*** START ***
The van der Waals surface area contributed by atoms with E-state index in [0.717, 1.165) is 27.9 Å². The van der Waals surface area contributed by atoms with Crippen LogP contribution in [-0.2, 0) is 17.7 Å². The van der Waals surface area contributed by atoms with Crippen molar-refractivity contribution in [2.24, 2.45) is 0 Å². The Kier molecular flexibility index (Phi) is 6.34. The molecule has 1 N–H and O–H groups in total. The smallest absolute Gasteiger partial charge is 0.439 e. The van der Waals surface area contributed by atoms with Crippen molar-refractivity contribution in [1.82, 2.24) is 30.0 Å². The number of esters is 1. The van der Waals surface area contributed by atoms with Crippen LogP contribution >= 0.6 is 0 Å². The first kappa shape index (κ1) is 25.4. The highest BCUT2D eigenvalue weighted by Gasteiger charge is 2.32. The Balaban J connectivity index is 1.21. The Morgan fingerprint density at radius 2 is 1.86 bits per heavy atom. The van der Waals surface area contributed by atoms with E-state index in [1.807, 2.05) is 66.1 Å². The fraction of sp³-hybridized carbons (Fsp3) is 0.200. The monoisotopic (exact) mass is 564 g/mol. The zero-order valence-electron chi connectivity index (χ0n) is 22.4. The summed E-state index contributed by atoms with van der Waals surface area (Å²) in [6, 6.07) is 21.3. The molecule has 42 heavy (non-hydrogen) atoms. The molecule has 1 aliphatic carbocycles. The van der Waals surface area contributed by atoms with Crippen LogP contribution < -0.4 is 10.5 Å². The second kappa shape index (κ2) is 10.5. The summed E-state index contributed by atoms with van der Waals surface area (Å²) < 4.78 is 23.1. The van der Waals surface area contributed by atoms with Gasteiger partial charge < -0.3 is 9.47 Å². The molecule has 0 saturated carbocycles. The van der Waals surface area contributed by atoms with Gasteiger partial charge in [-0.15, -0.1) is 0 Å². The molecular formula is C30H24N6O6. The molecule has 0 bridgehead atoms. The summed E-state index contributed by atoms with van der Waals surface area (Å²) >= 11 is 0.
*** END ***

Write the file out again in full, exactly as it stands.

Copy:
The van der Waals surface area contributed by atoms with E-state index in [0.717, 1.165) is 27.9 Å². The van der Waals surface area contributed by atoms with Crippen LogP contribution in [-0.2, 0) is 17.7 Å². The van der Waals surface area contributed by atoms with Crippen molar-refractivity contribution in [2.24, 2.45) is 0 Å². The Kier molecular flexibility index (Phi) is 6.34. The molecule has 1 N–H and O–H groups in total. The smallest absolute Gasteiger partial charge is 0.439 e. The van der Waals surface area contributed by atoms with Crippen molar-refractivity contribution in [1.82, 2.24) is 30.0 Å². The number of esters is 1. The van der Waals surface area contributed by atoms with Crippen LogP contribution >= 0.6 is 0 Å². The first kappa shape index (κ1) is 25.4. The highest BCUT2D eigenvalue weighted by Gasteiger charge is 2.32. The Balaban J connectivity index is 1.21. The Morgan fingerprint density at radius 2 is 1.86 bits per heavy atom. The van der Waals surface area contributed by atoms with E-state index in [1.807, 2.05) is 66.1 Å². The fraction of sp³-hybridized carbons (Fsp3) is 0.200. The monoisotopic (exact) mass is 564 g/mol. The zero-order valence-electron chi connectivity index (χ0n) is 22.4. The summed E-state index contributed by atoms with van der Waals surface area (Å²) in [6, 6.07) is 21.3. The molecule has 42 heavy (non-hydrogen) atoms. The molecule has 1 aliphatic carbocycles. The van der Waals surface area contributed by atoms with Crippen LogP contribution < -0.4 is 10.5 Å². The second kappa shape index (κ2) is 10.5. The summed E-state index contributed by atoms with van der Waals surface area (Å²) < 4.78 is 23.1. The van der Waals surface area contributed by atoms with Gasteiger partial charge < -0.3 is 9.47 Å². The molecule has 0 saturated carbocycles. The van der Waals surface area contributed by atoms with Gasteiger partial charge in [-0.15, -0.1) is 0 Å². The molecular formula is C30H24N6O6. The molecule has 0 bridgehead atoms. The summed E-state index contributed by atoms with van der Waals surface area (Å²) >= 11 is 0.